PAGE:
Blue Origin Resumes Crewed Space Flights After Nearly Two-Year Hiatus

The New Shepard rocket and capsule lifted off at 9:36 a.m. local time from a facility on a private ranch in West Texas

by Sededin Dedovic
SHARE
Blue Origin Resumes Crewed Space Flights After Nearly Two-Year Hiatus
© Joe Raedle / Getty Images

A tourist rocket from Blue Origin has launched passengers to the edge of space for the first time in nearly two years, ending a hiatus caused by an unsuccessful uncrewed test flight. The "New Shepard" rocket and capsule lifted off at 9:36 AM local time from a facility on a private ranch in West Texas.

"NS-25," Blue Origin's seventh crewed flight to date, carried six people in the capsule: broker Mason Angelo, French brewery founder Sylvain Hiron, software engineer and entrepreneur Kenneth L. Hess, retired accountant Carol Schaller, aviator Gopi Thottakuru, and retired U.S.

Air Force captain Ed Dwight. At 90 years old, Dwight reached the edge of space, becoming the oldest person to venture to such heights, according to a Blue Origin spokesperson. "I thought I didn't need this in my life. But I was wrong.

I really, truly needed it. It's a life-changing experience. Everyone should do this," Dwight stated. The short flight from West Texas made Dwight the new record holder as the oldest person in space, being almost two months older than Star Trek actor William Shatner, who flew in 2021.

The passengers, also including a venture capitalist and a pilot, were paying customers of Blue Origin's space tourism business, though Dwight's seat was sponsored by a space-focused nonprofit and a private foundation. Blue Origin has not disclosed how much it charges customers.

This was Blue Origin's first crewed journey in almost two years, following a rocket launch in September 2022 that ended unsuccessfully when the rocket began veering off course shortly after liftoff. Flights resumed last December, but without crew on board, making this the seventh "space tourist" journey with Blue Origin.

Alongside Dwight, an artist, the space voyage included four entrepreneurs from the USA and France and a retired accountant, though ticket prices were not disclosed. During the mission, the crew traveled at speeds over three times the speed of sound.

At the peak of the journey, passengers experienced a few minutes of weightlessness and stunning views of Earth through the cabin windows.

Jeff Bezos speaks about his flight on Blue Origin’s New Shepard into space during a press conference on July 20, 2021 in Van H© Joe Raedle / Getty Images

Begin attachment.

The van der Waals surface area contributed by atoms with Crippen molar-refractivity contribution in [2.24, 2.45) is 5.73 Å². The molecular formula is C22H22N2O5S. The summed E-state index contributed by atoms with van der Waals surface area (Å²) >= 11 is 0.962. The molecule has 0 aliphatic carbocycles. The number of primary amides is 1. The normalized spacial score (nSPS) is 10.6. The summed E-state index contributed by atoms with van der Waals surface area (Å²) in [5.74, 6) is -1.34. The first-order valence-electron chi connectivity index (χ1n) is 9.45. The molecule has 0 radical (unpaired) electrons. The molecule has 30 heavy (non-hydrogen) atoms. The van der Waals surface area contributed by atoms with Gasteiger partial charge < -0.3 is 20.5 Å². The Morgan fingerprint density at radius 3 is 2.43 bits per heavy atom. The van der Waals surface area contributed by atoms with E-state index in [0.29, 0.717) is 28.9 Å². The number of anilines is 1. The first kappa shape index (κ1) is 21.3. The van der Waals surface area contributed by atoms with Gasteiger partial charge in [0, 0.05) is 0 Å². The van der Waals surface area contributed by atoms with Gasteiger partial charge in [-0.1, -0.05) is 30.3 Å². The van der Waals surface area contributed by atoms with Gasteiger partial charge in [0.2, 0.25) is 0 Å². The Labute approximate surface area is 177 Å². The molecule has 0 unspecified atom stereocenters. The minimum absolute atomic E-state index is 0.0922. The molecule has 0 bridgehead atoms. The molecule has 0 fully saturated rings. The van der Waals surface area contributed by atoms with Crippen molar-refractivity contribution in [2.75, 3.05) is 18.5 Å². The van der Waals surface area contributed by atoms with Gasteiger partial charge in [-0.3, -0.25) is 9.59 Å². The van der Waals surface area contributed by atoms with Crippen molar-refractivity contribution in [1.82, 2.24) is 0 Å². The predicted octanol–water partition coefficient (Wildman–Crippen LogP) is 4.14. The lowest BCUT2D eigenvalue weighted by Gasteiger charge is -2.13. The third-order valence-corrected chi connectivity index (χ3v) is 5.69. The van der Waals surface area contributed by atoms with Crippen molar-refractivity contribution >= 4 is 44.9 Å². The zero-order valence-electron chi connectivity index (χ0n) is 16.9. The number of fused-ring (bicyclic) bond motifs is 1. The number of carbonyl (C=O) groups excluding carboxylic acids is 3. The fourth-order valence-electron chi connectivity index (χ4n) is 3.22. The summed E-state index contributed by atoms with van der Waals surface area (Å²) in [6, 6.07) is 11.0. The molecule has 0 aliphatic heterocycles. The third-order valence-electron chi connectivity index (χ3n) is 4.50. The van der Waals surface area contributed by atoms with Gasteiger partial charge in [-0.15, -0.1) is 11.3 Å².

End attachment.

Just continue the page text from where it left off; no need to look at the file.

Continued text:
The launch followed the success of an uncrewed scientific mission in December.

In an interview with Lex Fridman, Jeff Bezos, the owner of Blue Origin, said that the system safely jettisoned the capsule, which is why he feels "comfortable letting anyone go on such a trip." "In my opinion, a tourist vehicle must be designed to be as safe as someone can make it.

You can't make it perfectly safe. That's impossible," Bezos added. The Federal Aviation Administration, which licenses commercial rocket launches and ensures public safety, oversaw the investigation into the initial failure.

It was found that the engine nozzle failed due to higher-than-expected temperatures. Additional design changes were made to the nozzle, and structural performance under thermal and dynamic loads was improved. These changes and the successful December flight of "New Shepard" encouraged the company to restart its space trips for thrill-seekers.

A four-member team led by Jeff Bezos flew on "New Shepard," the suborbital capsule and rocket system, to the edge of space and safely returned to Earth by parachute in July 2021.

Blue Origin beats SpaceX in the race to Mars

NASA revealed plans to launch two scientific spacecraft on Blue Origin's New Glenn rocket in August 2024, securing a $20 million contract for Blue Origin.

Originally planned for SpaceX's Falcon Heavy rocket with NASA's Psyche mission, the spacecraft were reassigned due to trajectory issues. NASA's decision followed a setback for Musk, as his Starship rocket, intended for Moon and Mars missions, faced another failed launch.

NASA's Escape and Plasma Acceleration and Dynamics Explorer (ESCAPADE) mission will now launch on Blue Origin's unproven New Glenn rocket, studying solar wind effects on Mars' magnetosphere, with three experiments per spacecraft.

NASA's move to engage private companies for cost-effective Mars missions marks a departure from its tradition of using its own rockets for such missions, making Blue Origin the first private space company to secure a contract for this purpose.

The rivalry in the space race between billionaires Musk and Bezos intensified earlier this year with separate multi-billion dollar contracts for Moon missions. Each of the two ESCAPADE satellites will carry instruments including a magnetometer, electrostatic analyzer, and Langmuir probe to measure magnetic fields, ions and electrons, plasma density, and solar extreme ultraviolet flux.

Sunday's New Shepard launch marked Blue Origin's seventh crewed mission. Virgin Galactic's VSS Unity is due to launch its seventh commercial mission next month before the company pauses its spaceflight program until 2026 to upgrade its fleet.

Texas
SHARE